Kaaliya knew his own name was a reminder of the power and magic of the black one. In high winter, its basket slept under the patchwork quilt of his parents; and it was the one basket that always traveled with his father and uncles when they stepped outside the house. There were other coiled killers in the baskets, like the jack-in-the-box jalebia, darting to strike, its viper’s sac heavy with death, but none of them were gifted with either majesty or myth. On the road they were a quick preamble before the pungi began to sing and the real show of the black lord commenced.
In the far corner and most often in the sun there lay the muscular weight of the dozing python. This one was a bad deal: back-breaking to carry, incapable of turning a trick, with an appetite for chickens that was bankrupting, and impossible to hide or make a run with if a khaki or moral policeman suddenly appeared. Its size had an initial gasp-value but in no time at all the beast’s sluggishness and lack of malice leached it of all excitement. Many huts, in fact, no longer kept the big one.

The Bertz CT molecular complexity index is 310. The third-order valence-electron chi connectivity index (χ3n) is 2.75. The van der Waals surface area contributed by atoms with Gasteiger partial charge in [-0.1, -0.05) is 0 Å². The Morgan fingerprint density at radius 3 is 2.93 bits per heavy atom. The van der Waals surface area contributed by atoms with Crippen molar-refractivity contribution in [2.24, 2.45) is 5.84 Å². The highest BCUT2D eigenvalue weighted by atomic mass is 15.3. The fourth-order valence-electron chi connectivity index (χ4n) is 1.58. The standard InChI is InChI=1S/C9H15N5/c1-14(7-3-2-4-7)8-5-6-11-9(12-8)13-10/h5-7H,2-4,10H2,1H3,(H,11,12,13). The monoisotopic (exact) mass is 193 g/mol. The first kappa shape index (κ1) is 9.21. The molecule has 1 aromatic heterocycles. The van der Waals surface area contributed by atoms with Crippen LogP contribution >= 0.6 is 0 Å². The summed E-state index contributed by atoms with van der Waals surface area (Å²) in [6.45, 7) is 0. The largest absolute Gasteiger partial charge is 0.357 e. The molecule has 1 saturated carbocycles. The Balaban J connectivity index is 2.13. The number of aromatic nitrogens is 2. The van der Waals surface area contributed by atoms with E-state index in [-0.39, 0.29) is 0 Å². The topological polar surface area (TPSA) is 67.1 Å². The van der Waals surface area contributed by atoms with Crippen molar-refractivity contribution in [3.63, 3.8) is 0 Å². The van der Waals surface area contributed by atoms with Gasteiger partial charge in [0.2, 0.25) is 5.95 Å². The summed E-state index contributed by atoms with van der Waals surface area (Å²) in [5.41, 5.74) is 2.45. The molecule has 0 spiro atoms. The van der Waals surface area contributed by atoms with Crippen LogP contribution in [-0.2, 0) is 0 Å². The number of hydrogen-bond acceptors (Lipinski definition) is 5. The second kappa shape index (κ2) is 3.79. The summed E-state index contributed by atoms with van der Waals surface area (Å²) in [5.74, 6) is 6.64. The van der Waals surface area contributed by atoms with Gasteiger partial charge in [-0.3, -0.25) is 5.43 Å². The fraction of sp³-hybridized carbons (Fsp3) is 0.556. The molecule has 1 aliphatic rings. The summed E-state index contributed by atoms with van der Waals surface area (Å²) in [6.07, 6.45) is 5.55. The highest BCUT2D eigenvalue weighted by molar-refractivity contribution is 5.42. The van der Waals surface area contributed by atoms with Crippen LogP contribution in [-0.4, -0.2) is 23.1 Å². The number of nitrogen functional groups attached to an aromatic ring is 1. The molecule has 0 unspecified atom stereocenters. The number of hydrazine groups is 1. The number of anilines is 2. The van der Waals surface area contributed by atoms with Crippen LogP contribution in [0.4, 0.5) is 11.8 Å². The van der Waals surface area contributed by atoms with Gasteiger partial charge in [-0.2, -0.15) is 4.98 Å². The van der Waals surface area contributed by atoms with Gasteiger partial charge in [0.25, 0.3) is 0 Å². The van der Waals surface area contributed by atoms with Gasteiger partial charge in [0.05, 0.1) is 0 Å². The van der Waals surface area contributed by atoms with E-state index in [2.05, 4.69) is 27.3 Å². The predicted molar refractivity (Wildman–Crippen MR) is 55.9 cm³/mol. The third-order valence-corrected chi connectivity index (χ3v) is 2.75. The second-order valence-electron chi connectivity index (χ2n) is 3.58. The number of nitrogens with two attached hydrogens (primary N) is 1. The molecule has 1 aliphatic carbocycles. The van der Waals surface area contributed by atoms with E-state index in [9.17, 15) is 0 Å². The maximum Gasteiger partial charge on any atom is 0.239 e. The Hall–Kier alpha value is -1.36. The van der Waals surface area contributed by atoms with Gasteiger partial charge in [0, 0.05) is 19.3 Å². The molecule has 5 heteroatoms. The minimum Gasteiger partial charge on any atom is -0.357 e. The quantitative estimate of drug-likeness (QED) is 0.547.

Times had changed and the followers of the timeless Baba Gorakhnath had fallen afoul of democracy and modernity. New leaders, new laws, new fads had decreed that animals were more important than men, and that men who studied in colleges and wore pants and shirts and shoes knew more about being kind to animals than the men whose very lives and genes were entwined with the beasts. Had one of the men who pronounced these fiats ever slept with a serpent in their bed? Had one of them ever sliced strips of meat and lovingly fed them down a reptile’s gullet? Had one of them ever changed the soiled clothes in their baskets, and bought them chicks and eggs with scarce money? Had one of them ever wandered the world with no one else as kinsman—no wife, no child, and no parent—but the coiled one?
As they traveled through the burning plains of Gujarat and Rajasthan, the waving green fields of Punjab and Haryana, the badlands of Uttar Pradesh and Bihar, in search of a new town and clientele, seeking a vacant lot and an ancient tree under which to set up their tortoise-like tents of bamboo sticks and tarpaulin, little Kaaliya became aware of the cursed life that was their lot. This large, wide world had no place for them, and wherever they went—Kaaliya riding on the back of the donkey, the cow, his uncles, older siblings—they were unwelcome. Everywhere there was a landlord or a policeman to shoo them away, everywhere he saw his father, and uncles beg and plead for a stretch of field where they could set up camp.